NASA has released an official statement in response to Elon Musk’s recent tweet about Earth being defenseless against a killer asteroid. According to NASA, aside from closely monitoring near-Earth objects, it is also developing ways on effectively deflecting asteroids that are on a collision path with the planet.

Earlier this week, Musk, the founder of Tesla and SpaceX, responded to a tweet by stand-up comedian and mixed martial arts commentator Joe Rogan about the Apophis asteroid, which is expected to dangerously approach Earth in 2029.

Although Musk noted that the public shouldn’t worry about Apophis since it will most likely hit Earth, he said that he believes will still get hit by a different asteroid. Musk then ended his statement by saying that Earth currently does not have a planetary defense system in place against asteroids.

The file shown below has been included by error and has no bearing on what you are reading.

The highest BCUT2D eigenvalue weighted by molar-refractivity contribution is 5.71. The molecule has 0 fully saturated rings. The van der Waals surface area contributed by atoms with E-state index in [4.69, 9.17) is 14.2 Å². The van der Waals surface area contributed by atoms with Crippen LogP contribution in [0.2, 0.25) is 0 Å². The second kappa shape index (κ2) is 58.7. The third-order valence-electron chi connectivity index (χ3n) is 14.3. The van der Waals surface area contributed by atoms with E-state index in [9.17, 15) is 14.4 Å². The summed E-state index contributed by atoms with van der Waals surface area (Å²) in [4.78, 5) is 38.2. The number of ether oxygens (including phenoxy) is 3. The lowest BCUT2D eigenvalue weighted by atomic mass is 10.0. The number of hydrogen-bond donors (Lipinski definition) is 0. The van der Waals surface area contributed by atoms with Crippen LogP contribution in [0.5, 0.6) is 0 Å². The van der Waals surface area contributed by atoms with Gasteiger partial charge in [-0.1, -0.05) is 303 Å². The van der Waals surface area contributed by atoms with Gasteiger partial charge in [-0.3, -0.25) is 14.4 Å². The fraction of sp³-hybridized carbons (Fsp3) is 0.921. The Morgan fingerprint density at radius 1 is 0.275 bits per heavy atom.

In response to the tech mogul’s claims, NASA noted that Earth is not helpless against an asteroid impact. In addition, the space agency said it has not yet detected an asteroid big enough to wipe out that planet that’s currently on a collision course with Earth.

“While no known asteroid larger than 140 meters in size has a significant chance of hitting Earth for the next 100 years, NASA and its partners are studying several different methodologies for deflecting a hazardous asteroid,” Lindley Johnson of NASA’s Planetary Defense Coordination Office (PDCO) said in a statement according to CNN.

One of the projects that the PDCO is currently working on is the Double Asteroid Redirection Test (TEST). This is actually a mission that will send a spacecraft to the double asteroid system known as Didymos. As part of the mission, the DART spacecraft will head over to the asteroid system and intentionally collide with it.

Through this mission, NASA is hoping to see if it would be possible to safely nudge asteroids away from a collision course with Earth by hitting them with a spacecraft.

Aside from the DART mission, NASA has also discussed other methods of deflecting asteroids. One of these includes shooting an approaching asteroid with a laser mounted on an orbiting satellite in order to change its direction.